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New National CDC Campaign Targets MRSA

Sep 12, 2008 | Parker Waichman LLP

The U.S. Centers for Disease Control and Prevention (CDC) just launched the National MRSA Education Initiative to teach parents how to protect children from skin infections caused by dangerous methicillin-resistant Staphylococcus aureus (MRSA) bacteria.

MRSA is a mutated staph that has emerged in recent years and, when not treated early, is resistant to all but the one antibiotic of last resort.  Formerly used in the most potent cases, this drug is being used more and more and, as a result, MRSA is developing resistance to this last successful medication.  MRSA can cause severe infections in people in hospitals and other health care facilities and now has also been seen to cause skin infections in healthy people who have not recently been hospitalized, the CDC said.

Americans make over 12 million annual visits to doctors for skin infections such as those caused by staph; in some areas of the U.S., MRSA accounts for over half of such skin infections.  In 2006, 94,000 Americans developed MRSA with most infected in healthcare facilities.  Previously limited to hospital and nursing home patients, MRSA is now striking and killing in communities.  CDC estimates place 2006’s MRSA death toll at 19,000 Americans, with 2,000 healthy people contracting community-based MRSA.  That figure is expected to increase.

MRSA is spread through direct contact with an infection, sharing personal items such as towels or razors that have touched infected skin, or by touching MRSA contaminated surfaces.  Parents need to teach children about the very early signs and symptoms of MRSA skin infections, which initially appear as a bump or infected area that may be red, swollen, painful, warm, or may contain pus. Fever may be another symptom.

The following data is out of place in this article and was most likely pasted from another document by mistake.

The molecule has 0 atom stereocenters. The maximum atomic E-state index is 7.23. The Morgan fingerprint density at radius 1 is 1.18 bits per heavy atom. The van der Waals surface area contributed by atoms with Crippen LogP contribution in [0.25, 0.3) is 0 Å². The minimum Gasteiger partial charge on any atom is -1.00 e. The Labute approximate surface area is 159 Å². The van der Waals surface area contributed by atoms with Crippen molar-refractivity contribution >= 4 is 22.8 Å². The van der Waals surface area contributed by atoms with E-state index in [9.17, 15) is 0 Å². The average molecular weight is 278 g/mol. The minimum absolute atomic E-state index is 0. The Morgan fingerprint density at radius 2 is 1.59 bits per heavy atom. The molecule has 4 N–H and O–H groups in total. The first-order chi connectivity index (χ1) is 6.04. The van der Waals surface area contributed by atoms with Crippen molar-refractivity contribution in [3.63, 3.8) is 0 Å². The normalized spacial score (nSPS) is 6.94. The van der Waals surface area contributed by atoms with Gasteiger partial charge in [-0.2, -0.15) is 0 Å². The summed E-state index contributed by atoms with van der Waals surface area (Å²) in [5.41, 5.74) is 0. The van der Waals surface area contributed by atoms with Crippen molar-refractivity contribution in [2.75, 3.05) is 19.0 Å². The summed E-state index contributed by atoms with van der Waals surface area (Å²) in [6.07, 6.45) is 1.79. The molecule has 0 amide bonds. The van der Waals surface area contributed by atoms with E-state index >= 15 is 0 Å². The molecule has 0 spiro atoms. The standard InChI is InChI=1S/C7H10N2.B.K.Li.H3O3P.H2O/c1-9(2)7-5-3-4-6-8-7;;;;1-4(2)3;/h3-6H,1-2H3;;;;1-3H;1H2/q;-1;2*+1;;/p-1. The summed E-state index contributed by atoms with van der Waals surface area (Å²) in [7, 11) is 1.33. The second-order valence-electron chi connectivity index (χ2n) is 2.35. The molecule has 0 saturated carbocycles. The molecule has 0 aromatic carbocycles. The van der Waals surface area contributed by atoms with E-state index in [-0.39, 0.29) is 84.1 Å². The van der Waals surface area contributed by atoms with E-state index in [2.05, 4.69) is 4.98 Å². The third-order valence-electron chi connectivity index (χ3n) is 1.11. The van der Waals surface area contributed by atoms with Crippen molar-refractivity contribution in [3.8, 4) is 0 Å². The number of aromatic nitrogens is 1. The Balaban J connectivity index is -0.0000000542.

MRSA is a fully preventable disease and very treatable in early stages.  With early and proper diagnosis—when there is a small eruption on the skin and before MRSA reaches the bloodstream—the infection is easily treated with general-purpose antibiotics, the sore is bandaged and kept clean, and the infection is cured.  There is no down time and patients can resume activities with no risk of falling ill or contaminating others.  Without treatment or with incorrect diagnosis and treatment, the infection spreads rapidly and can lead to respiratory failure and surgeries, attacking vital organs like the lungs and heart.  Survivors are not always returned to their pre-MRSA condition, losing limbs, hearing, and full use of damaged organs.

The new National MRSA Education Initiative highlights specific measures parents can take to protect themselves and their families from such MRSA infections and includes Websites, fact sheets, brochures, posters, radio and print public service announcements, blogging sites for moms, Web banners, and mainstream media interviews.  Information on the campaign and MRSA prevention will be shared through community and school groups, professional organizations, faith-based groups, and national health conferences.  The CDC said parents need to help children keep their cuts and scrapes clean and covered and to encourage children to have good hand washing and hygiene habits.  "Well-informed parents are a child's best defense against MRSA and other skin infections.  Recognizing the signs and receiving treatment in the early stages of a skin infection reduces the chances of infection becoming severe or spreading," Dr. Rachel Gorwitz, a pediatrician and medical epidemiologist with CDC's Division of Healthcare Quality Promotion, said.

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